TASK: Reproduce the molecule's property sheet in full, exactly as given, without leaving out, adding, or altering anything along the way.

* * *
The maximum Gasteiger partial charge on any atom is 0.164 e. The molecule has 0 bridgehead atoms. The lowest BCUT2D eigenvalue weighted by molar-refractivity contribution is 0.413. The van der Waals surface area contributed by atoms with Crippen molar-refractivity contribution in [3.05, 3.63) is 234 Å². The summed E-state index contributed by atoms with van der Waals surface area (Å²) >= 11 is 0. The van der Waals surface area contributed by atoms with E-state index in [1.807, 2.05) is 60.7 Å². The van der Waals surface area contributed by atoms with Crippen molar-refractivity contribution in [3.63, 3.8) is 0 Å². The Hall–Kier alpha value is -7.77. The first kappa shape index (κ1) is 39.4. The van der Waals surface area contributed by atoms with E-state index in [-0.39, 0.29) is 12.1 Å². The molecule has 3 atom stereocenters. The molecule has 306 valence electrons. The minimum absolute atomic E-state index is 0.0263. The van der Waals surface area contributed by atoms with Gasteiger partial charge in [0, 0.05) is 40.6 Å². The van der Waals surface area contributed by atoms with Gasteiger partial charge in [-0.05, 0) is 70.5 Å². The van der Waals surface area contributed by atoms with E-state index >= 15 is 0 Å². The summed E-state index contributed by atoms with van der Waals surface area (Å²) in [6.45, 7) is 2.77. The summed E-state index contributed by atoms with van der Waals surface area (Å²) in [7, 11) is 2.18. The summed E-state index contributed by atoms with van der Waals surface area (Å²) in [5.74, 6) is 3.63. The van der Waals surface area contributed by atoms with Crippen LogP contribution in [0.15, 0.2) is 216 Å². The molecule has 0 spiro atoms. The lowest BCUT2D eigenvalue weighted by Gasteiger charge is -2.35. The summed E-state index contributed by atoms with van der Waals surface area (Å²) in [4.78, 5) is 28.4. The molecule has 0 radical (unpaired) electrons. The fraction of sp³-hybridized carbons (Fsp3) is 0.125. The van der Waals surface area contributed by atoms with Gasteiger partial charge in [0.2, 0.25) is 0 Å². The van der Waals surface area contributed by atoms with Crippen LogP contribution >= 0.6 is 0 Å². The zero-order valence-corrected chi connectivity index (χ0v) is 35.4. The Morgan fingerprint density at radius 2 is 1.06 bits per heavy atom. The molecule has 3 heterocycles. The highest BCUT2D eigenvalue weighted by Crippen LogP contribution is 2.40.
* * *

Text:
The maximum Gasteiger partial charge on any atom is 0.164 e. The molecule has 0 bridgehead atoms. The lowest BCUT2D eigenvalue weighted by molar-refractivity contribution is 0.413. The van der Waals surface area contributed by atoms with Crippen molar-refractivity contribution in [3.05, 3.63) is 234 Å². The summed E-state index contributed by atoms with van der Waals surface area (Å²) >= 11 is 0. The van der Waals surface area contributed by atoms with E-state index in [1.807, 2.05) is 60.7 Å². The van der Waals surface area contributed by atoms with Crippen molar-refractivity contribution in [3.63, 3.8) is 0 Å². The Hall–Kier alpha value is -7.77. The first kappa shape index (κ1) is 39.4. The van der Waals surface area contributed by atoms with E-state index in [-0.39, 0.29) is 12.1 Å². The molecule has 3 atom stereocenters. The molecule has 306 valence electrons. The minimum absolute atomic E-state index is 0.0263. The van der Waals surface area contributed by atoms with Gasteiger partial charge in [0, 0.05) is 40.6 Å². The van der Waals surface area contributed by atoms with Gasteiger partial charge in [-0.05, 0) is 70.5 Å². The van der Waals surface area contributed by atoms with E-state index >= 15 is 0 Å². The summed E-state index contributed by atoms with van der Waals surface area (Å²) in [6.45, 7) is 2.77. The summed E-state index contributed by atoms with van der Waals surface area (Å²) in [7, 11) is 2.18. The summed E-state index contributed by atoms with van der Waals surface area (Å²) in [5.74, 6) is 3.63. The van der Waals surface area contributed by atoms with Crippen LogP contribution in [0.15, 0.2) is 216 Å². The molecule has 0 spiro atoms. The lowest BCUT2D eigenvalue weighted by Gasteiger charge is -2.35. The summed E-state index contributed by atoms with van der Waals surface area (Å²) in [4.78, 5) is 28.4. The molecule has 0 radical (unpaired) electrons. The fraction of sp³-hybridized carbons (Fsp3) is 0.125. The van der Waals surface area contributed by atoms with Gasteiger partial charge in [0.2, 0.25) is 0 Å². The van der Waals surface area contributed by atoms with Crippen LogP contribution >= 0.6 is 0 Å². The zero-order valence-corrected chi connectivity index (χ0v) is 35.4. The Morgan fingerprint density at radius 2 is 1.06 bits per heavy atom. The molecule has 3 heterocycles. The highest BCUT2D eigenvalue weighted by Crippen LogP contribution is 2.40.